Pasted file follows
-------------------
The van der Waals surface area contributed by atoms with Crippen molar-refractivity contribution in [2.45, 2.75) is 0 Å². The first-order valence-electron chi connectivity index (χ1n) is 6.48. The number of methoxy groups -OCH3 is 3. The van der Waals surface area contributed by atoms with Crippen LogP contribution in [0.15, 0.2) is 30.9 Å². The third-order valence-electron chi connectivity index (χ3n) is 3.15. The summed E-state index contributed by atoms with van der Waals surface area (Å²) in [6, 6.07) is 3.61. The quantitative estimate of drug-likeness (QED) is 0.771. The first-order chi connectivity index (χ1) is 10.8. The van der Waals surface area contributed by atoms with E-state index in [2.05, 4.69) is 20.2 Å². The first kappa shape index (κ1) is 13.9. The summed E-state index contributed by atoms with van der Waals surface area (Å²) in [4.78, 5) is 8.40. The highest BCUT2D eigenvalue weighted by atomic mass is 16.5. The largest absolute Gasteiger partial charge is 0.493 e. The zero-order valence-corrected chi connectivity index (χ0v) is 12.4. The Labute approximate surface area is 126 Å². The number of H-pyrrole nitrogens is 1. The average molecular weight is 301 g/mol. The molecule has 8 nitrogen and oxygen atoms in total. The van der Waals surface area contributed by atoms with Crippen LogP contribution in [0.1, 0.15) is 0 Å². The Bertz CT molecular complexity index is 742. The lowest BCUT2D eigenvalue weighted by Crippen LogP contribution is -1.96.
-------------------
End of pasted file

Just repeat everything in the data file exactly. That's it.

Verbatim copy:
The van der Waals surface area contributed by atoms with Crippen molar-refractivity contribution in [2.45, 2.75) is 0 Å². The first-order valence-electron chi connectivity index (χ1n) is 6.48. The number of methoxy groups -OCH3 is 3. The van der Waals surface area contributed by atoms with Crippen LogP contribution in [0.15, 0.2) is 30.9 Å². The third-order valence-electron chi connectivity index (χ3n) is 3.15. The summed E-state index contributed by atoms with van der Waals surface area (Å²) in [6, 6.07) is 3.61. The quantitative estimate of drug-likeness (QED) is 0.771. The first-order chi connectivity index (χ1) is 10.8. The van der Waals surface area contributed by atoms with E-state index in [2.05, 4.69) is 20.2 Å². The first kappa shape index (κ1) is 13.9. The summed E-state index contributed by atoms with van der Waals surface area (Å²) in [4.78, 5) is 8.40. The highest BCUT2D eigenvalue weighted by atomic mass is 16.5. The largest absolute Gasteiger partial charge is 0.493 e. The zero-order valence-corrected chi connectivity index (χ0v) is 12.4. The Labute approximate surface area is 126 Å². The number of H-pyrrole nitrogens is 1. The average molecular weight is 301 g/mol. The molecule has 8 nitrogen and oxygen atoms in total. The van der Waals surface area contributed by atoms with Crippen LogP contribution in [0.1, 0.15) is 0 Å². The Bertz CT molecular complexity index is 742. The lowest BCUT2D eigenvalue weighted by Crippen LogP contribution is -1.96.